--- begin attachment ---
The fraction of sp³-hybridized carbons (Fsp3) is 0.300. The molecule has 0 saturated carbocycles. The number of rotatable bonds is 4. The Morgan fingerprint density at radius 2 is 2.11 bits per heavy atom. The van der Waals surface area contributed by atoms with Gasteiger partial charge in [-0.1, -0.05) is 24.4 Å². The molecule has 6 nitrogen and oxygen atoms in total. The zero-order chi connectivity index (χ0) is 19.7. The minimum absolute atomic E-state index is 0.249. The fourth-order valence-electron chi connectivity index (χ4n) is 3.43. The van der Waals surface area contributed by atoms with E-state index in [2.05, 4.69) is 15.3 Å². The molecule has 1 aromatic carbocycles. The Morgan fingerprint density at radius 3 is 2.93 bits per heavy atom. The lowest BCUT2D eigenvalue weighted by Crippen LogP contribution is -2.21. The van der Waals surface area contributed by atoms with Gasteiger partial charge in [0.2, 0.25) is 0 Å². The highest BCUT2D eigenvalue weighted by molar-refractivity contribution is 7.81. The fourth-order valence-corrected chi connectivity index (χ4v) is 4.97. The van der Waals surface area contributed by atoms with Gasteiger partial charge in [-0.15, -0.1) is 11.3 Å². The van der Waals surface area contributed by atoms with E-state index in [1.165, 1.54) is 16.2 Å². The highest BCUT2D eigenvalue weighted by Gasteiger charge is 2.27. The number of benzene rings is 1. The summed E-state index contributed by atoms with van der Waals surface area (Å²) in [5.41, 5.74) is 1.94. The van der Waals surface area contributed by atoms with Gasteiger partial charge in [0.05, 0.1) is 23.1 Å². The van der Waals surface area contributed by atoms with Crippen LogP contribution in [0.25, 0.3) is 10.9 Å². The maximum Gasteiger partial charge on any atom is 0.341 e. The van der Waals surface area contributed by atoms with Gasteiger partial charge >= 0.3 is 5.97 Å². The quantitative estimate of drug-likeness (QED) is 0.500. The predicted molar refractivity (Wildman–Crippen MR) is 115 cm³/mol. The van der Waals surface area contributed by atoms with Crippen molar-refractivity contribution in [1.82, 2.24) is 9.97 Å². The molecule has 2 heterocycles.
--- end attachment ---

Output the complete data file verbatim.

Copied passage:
The fraction of sp³-hybridized carbons (Fsp3) is 0.300. The molecule has 0 saturated carbocycles. The number of rotatable bonds is 4. The Morgan fingerprint density at radius 2 is 2.11 bits per heavy atom. The van der Waals surface area contributed by atoms with Gasteiger partial charge in [-0.1, -0.05) is 24.4 Å². The molecule has 6 nitrogen and oxygen atoms in total. The zero-order chi connectivity index (χ0) is 19.7. The minimum absolute atomic E-state index is 0.249. The fourth-order valence-electron chi connectivity index (χ4n) is 3.43. The van der Waals surface area contributed by atoms with E-state index in [2.05, 4.69) is 15.3 Å². The molecule has 1 aromatic carbocycles. The Morgan fingerprint density at radius 3 is 2.93 bits per heavy atom. The lowest BCUT2D eigenvalue weighted by Crippen LogP contribution is -2.21. The van der Waals surface area contributed by atoms with Gasteiger partial charge in [0.2, 0.25) is 0 Å². The highest BCUT2D eigenvalue weighted by molar-refractivity contribution is 7.81. The fourth-order valence-corrected chi connectivity index (χ4v) is 4.97. The van der Waals surface area contributed by atoms with Gasteiger partial charge in [-0.15, -0.1) is 11.3 Å². The van der Waals surface area contributed by atoms with E-state index in [1.165, 1.54) is 16.2 Å². The highest BCUT2D eigenvalue weighted by Gasteiger charge is 2.27. The number of benzene rings is 1. The summed E-state index contributed by atoms with van der Waals surface area (Å²) in [5.41, 5.74) is 1.94. The van der Waals surface area contributed by atoms with Gasteiger partial charge in [0.05, 0.1) is 23.1 Å². The van der Waals surface area contributed by atoms with Crippen LogP contribution in [0.25, 0.3) is 10.9 Å². The maximum Gasteiger partial charge on any atom is 0.341 e. The van der Waals surface area contributed by atoms with Gasteiger partial charge >= 0.3 is 5.97 Å². The quantitative estimate of drug-likeness (QED) is 0.500. The predicted molar refractivity (Wildman–Crippen MR) is 115 cm³/mol. The van der Waals surface area contributed by atoms with Crippen molar-refractivity contribution in [1.82, 2.24) is 9.97 Å². The molecule has 2 heterocycles.